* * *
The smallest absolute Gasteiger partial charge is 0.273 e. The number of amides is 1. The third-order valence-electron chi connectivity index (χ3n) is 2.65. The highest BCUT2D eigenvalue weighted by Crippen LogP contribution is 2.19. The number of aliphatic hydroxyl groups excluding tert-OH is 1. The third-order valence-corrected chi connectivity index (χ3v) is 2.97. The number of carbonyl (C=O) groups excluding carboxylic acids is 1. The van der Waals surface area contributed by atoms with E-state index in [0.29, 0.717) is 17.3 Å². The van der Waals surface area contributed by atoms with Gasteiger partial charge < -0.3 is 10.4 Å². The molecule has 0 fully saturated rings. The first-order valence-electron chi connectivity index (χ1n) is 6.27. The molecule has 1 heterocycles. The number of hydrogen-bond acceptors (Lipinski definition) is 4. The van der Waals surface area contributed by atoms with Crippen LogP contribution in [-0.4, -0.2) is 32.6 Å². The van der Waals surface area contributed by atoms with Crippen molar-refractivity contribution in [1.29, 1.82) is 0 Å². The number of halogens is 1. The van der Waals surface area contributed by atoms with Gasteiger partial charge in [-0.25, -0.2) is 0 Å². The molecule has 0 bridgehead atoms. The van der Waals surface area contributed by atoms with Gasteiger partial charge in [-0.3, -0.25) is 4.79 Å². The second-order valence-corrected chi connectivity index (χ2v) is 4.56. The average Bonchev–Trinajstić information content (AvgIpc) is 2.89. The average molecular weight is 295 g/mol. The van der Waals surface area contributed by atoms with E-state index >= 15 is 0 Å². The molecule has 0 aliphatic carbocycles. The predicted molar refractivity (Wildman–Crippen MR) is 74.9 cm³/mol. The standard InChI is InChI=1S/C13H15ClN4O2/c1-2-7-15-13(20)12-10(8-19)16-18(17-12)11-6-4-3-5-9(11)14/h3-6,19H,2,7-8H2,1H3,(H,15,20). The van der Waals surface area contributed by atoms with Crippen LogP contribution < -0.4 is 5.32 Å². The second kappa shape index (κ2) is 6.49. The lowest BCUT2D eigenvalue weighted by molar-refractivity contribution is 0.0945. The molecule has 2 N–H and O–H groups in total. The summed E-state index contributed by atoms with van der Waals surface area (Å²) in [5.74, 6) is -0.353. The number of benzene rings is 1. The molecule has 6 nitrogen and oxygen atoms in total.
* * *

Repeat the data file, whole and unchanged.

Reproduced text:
The smallest absolute Gasteiger partial charge is 0.273 e. The number of amides is 1. The third-order valence-electron chi connectivity index (χ3n) is 2.65. The highest BCUT2D eigenvalue weighted by Crippen LogP contribution is 2.19. The number of aliphatic hydroxyl groups excluding tert-OH is 1. The third-order valence-corrected chi connectivity index (χ3v) is 2.97. The number of carbonyl (C=O) groups excluding carboxylic acids is 1. The van der Waals surface area contributed by atoms with E-state index in [0.29, 0.717) is 17.3 Å². The van der Waals surface area contributed by atoms with Gasteiger partial charge < -0.3 is 10.4 Å². The molecule has 0 fully saturated rings. The first-order valence-electron chi connectivity index (χ1n) is 6.27. The molecule has 1 heterocycles. The number of hydrogen-bond acceptors (Lipinski definition) is 4. The van der Waals surface area contributed by atoms with Crippen LogP contribution in [-0.4, -0.2) is 32.6 Å². The van der Waals surface area contributed by atoms with Crippen molar-refractivity contribution in [1.29, 1.82) is 0 Å². The number of halogens is 1. The van der Waals surface area contributed by atoms with Gasteiger partial charge in [-0.25, -0.2) is 0 Å². The molecule has 0 bridgehead atoms. The van der Waals surface area contributed by atoms with Gasteiger partial charge in [-0.3, -0.25) is 4.79 Å². The second-order valence-corrected chi connectivity index (χ2v) is 4.56. The average Bonchev–Trinajstić information content (AvgIpc) is 2.89. The average molecular weight is 295 g/mol. The van der Waals surface area contributed by atoms with E-state index >= 15 is 0 Å². The molecule has 0 aliphatic carbocycles. The predicted molar refractivity (Wildman–Crippen MR) is 74.9 cm³/mol. The standard InChI is InChI=1S/C13H15ClN4O2/c1-2-7-15-13(20)12-10(8-19)16-18(17-12)11-6-4-3-5-9(11)14/h3-6,19H,2,7-8H2,1H3,(H,15,20). The van der Waals surface area contributed by atoms with Crippen LogP contribution < -0.4 is 5.32 Å². The second kappa shape index (κ2) is 6.49. The lowest BCUT2D eigenvalue weighted by molar-refractivity contribution is 0.0945. The molecule has 2 N–H and O–H groups in total. The summed E-state index contributed by atoms with van der Waals surface area (Å²) in [5.74, 6) is -0.353. The number of benzene rings is 1. The molecule has 6 nitrogen and oxygen atoms in total.